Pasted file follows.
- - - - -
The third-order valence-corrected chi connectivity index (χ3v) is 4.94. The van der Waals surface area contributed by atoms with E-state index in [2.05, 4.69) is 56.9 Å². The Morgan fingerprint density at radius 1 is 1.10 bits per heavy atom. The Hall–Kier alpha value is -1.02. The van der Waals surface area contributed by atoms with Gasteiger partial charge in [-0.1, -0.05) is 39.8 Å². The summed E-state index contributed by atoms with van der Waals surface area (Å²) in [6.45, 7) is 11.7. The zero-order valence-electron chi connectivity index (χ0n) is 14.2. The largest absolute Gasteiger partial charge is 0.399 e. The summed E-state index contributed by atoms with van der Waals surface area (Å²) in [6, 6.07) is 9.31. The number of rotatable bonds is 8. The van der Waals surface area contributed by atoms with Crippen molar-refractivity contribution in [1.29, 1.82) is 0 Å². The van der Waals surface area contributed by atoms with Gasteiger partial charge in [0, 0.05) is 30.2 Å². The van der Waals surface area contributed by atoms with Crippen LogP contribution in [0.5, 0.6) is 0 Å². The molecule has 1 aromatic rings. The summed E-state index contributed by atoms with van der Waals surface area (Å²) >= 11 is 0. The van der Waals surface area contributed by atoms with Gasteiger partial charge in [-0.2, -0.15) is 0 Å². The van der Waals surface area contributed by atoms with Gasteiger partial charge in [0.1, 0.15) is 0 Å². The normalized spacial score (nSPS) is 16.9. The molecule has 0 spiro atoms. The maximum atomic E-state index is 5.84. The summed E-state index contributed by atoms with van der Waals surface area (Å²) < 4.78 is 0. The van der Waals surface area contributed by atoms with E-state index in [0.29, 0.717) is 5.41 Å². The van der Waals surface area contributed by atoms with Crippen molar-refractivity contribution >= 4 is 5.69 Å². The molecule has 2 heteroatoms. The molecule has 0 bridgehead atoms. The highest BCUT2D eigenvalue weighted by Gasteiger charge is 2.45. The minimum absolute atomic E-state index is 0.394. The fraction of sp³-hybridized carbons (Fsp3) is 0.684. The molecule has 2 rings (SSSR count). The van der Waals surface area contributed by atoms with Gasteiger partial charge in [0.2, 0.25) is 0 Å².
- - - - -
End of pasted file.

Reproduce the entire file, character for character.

The third-order valence-corrected chi connectivity index (χ3v) is 4.94. The van der Waals surface area contributed by atoms with E-state index in [2.05, 4.69) is 56.9 Å². The Morgan fingerprint density at radius 1 is 1.10 bits per heavy atom. The Hall–Kier alpha value is -1.02. The van der Waals surface area contributed by atoms with Gasteiger partial charge in [-0.1, -0.05) is 39.8 Å². The summed E-state index contributed by atoms with van der Waals surface area (Å²) in [6.45, 7) is 11.7. The zero-order valence-electron chi connectivity index (χ0n) is 14.2. The largest absolute Gasteiger partial charge is 0.399 e. The summed E-state index contributed by atoms with van der Waals surface area (Å²) in [6, 6.07) is 9.31. The number of rotatable bonds is 8. The van der Waals surface area contributed by atoms with Crippen molar-refractivity contribution in [1.29, 1.82) is 0 Å². The van der Waals surface area contributed by atoms with Gasteiger partial charge in [0, 0.05) is 30.2 Å². The van der Waals surface area contributed by atoms with Crippen LogP contribution in [0.5, 0.6) is 0 Å². The molecule has 1 aromatic rings. The summed E-state index contributed by atoms with van der Waals surface area (Å²) >= 11 is 0. The van der Waals surface area contributed by atoms with Gasteiger partial charge in [-0.2, -0.15) is 0 Å². The van der Waals surface area contributed by atoms with Gasteiger partial charge in [0.1, 0.15) is 0 Å². The normalized spacial score (nSPS) is 16.9. The molecule has 0 spiro atoms. The maximum atomic E-state index is 5.84. The summed E-state index contributed by atoms with van der Waals surface area (Å²) < 4.78 is 0. The van der Waals surface area contributed by atoms with E-state index in [0.29, 0.717) is 5.41 Å². The van der Waals surface area contributed by atoms with Crippen molar-refractivity contribution >= 4 is 5.69 Å². The molecule has 2 heteroatoms. The molecule has 0 bridgehead atoms. The highest BCUT2D eigenvalue weighted by Gasteiger charge is 2.45. The minimum absolute atomic E-state index is 0.394. The fraction of sp³-hybridized carbons (Fsp3) is 0.684. The molecule has 2 rings (SSSR count). The van der Waals surface area contributed by atoms with Gasteiger partial charge in [0.2, 0.25) is 0 Å².